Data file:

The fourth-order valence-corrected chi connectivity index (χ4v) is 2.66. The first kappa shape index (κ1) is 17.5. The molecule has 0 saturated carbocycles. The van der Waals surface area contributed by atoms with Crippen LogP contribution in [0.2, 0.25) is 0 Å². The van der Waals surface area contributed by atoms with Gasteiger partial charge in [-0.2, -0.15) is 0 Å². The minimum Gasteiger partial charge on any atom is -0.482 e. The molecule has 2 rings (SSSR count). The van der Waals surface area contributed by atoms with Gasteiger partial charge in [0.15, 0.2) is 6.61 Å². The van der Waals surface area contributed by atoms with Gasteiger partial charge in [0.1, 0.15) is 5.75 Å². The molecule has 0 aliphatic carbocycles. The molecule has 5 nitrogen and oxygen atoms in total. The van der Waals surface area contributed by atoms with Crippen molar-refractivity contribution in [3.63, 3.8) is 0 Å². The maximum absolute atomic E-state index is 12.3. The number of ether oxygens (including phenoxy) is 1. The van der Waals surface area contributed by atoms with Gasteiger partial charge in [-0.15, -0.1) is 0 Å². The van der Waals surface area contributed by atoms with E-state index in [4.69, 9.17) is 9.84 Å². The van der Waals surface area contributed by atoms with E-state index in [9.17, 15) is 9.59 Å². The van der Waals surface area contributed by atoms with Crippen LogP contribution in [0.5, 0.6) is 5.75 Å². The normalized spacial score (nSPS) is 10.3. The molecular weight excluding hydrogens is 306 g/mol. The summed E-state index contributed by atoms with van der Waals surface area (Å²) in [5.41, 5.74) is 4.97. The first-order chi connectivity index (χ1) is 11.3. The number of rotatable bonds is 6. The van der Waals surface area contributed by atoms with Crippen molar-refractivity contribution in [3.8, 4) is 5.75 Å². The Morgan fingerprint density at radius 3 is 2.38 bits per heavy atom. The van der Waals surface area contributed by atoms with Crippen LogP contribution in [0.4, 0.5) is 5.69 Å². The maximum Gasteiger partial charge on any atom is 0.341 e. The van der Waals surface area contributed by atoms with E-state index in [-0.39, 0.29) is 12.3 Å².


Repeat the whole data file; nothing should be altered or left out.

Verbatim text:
The fourth-order valence-corrected chi connectivity index (χ4v) is 2.66. The first kappa shape index (κ1) is 17.5. The molecule has 0 saturated carbocycles. The van der Waals surface area contributed by atoms with Crippen LogP contribution in [0.2, 0.25) is 0 Å². The van der Waals surface area contributed by atoms with Gasteiger partial charge in [-0.2, -0.15) is 0 Å². The minimum Gasteiger partial charge on any atom is -0.482 e. The molecule has 2 rings (SSSR count). The van der Waals surface area contributed by atoms with Gasteiger partial charge in [0.15, 0.2) is 6.61 Å². The van der Waals surface area contributed by atoms with Gasteiger partial charge in [0.1, 0.15) is 5.75 Å². The molecule has 0 aliphatic carbocycles. The molecule has 5 nitrogen and oxygen atoms in total. The van der Waals surface area contributed by atoms with Crippen molar-refractivity contribution in [3.63, 3.8) is 0 Å². The maximum absolute atomic E-state index is 12.3. The number of ether oxygens (including phenoxy) is 1. The van der Waals surface area contributed by atoms with Gasteiger partial charge in [-0.15, -0.1) is 0 Å². The van der Waals surface area contributed by atoms with E-state index in [4.69, 9.17) is 9.84 Å². The van der Waals surface area contributed by atoms with E-state index in [9.17, 15) is 9.59 Å². The van der Waals surface area contributed by atoms with Crippen LogP contribution in [0.5, 0.6) is 5.75 Å². The normalized spacial score (nSPS) is 10.3. The molecular weight excluding hydrogens is 306 g/mol. The summed E-state index contributed by atoms with van der Waals surface area (Å²) in [5.41, 5.74) is 4.97. The first-order chi connectivity index (χ1) is 11.3. The number of rotatable bonds is 6. The van der Waals surface area contributed by atoms with Crippen molar-refractivity contribution in [3.8, 4) is 5.75 Å². The Morgan fingerprint density at radius 3 is 2.38 bits per heavy atom. The van der Waals surface area contributed by atoms with Crippen LogP contribution in [0.4, 0.5) is 5.69 Å². The maximum Gasteiger partial charge on any atom is 0.341 e. The van der Waals surface area contributed by atoms with E-state index in [-0.39, 0.29) is 12.3 Å².